ATLANTA - Thousands of Georgia parents are just days away from losing their drivers' licenses because they've repeatedly failed to pay court-ordered child support.
The current process started in May with the State Department of Human Services focusing on a little more than more than 12,000 parents who are chronically behind with their child support.
DHS oversees 388,000 cases of court-ordered child support.
Delinquencies or flat-out long-term non-payments are a constant problem.
Sending the non-payer to jail is an option, but that doesn't help the child.
“If parents that owe child support are incarcerated, they cannot pay,” said Tanguler Johnson, director of the state Child Support Division.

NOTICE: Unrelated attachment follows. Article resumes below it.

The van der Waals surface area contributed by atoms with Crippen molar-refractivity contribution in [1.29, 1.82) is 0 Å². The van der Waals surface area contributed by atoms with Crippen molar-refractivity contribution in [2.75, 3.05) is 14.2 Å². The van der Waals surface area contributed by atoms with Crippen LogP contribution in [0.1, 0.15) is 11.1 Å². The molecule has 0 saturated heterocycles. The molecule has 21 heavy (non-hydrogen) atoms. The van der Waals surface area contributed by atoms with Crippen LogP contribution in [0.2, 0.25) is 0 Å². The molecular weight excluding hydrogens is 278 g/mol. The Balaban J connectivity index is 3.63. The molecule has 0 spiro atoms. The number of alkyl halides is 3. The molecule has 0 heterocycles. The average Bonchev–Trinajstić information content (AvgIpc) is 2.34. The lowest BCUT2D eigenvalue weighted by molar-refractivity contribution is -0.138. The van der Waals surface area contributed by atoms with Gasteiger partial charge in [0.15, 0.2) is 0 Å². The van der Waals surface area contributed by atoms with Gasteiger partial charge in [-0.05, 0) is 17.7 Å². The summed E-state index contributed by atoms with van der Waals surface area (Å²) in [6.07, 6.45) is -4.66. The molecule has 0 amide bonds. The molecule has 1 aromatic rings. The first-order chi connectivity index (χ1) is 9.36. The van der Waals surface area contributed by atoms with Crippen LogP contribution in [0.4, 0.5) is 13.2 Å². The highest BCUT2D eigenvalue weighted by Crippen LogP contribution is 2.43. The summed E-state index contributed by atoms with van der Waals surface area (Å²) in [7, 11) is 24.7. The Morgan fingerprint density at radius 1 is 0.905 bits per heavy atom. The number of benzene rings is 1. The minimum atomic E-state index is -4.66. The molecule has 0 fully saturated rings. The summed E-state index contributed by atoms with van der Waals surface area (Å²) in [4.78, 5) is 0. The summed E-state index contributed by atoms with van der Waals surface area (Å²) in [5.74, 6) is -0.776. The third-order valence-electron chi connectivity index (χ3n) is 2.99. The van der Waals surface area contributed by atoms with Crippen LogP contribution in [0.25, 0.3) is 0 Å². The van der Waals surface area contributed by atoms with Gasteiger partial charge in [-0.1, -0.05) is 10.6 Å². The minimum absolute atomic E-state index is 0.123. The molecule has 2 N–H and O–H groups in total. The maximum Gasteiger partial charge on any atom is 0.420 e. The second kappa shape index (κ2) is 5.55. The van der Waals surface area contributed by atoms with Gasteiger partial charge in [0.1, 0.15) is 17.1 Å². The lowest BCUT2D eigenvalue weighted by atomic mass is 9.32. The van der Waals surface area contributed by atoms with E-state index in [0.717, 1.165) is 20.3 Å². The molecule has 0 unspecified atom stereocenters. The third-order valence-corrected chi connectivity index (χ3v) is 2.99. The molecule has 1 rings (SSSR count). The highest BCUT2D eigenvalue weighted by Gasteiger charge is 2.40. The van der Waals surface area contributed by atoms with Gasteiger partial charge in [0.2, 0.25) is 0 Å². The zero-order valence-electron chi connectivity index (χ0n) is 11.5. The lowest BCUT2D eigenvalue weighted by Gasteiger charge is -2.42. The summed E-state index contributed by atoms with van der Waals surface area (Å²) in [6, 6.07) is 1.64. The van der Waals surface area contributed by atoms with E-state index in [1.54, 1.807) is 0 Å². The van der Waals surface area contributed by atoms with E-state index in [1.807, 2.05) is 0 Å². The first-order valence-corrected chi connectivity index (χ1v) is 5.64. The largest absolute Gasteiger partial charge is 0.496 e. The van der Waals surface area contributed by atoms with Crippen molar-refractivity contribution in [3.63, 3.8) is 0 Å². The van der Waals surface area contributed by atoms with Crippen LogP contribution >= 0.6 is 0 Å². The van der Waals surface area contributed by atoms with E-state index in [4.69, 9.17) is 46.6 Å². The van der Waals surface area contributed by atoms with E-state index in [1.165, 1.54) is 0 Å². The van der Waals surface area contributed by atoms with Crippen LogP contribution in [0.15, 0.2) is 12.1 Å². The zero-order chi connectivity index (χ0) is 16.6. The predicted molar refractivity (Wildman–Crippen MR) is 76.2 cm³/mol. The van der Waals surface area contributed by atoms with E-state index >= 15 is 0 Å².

She said the prospect of losing the driver's license works.
Johnson said in 2011, there was no computer link between her office and the Department of Driver Services.
That year, the state collected $3 million in delinquent support payments.
Since the addition of a link, that has jumped to $9 million a year.
Belcher asked Johnson what she would say if she could speak directly to non-paying parents.
“Please, if you're unable to pay, contact us and make sure that you let us know about your circumstances, and if you are able to pay, make sure you move forward and pay as ordered,” Johnson said. “Otherwise, Aug. 20, your driver's license will be suspended.”
Johnson said about 56,000 Georgia parents are perpetually behind in their payments.
Many of them have no job or a low-paying job, which makes it virtually impossible for them to meet their required payments.
One of the ways her office is trying to reach those parents is through a network of ministers.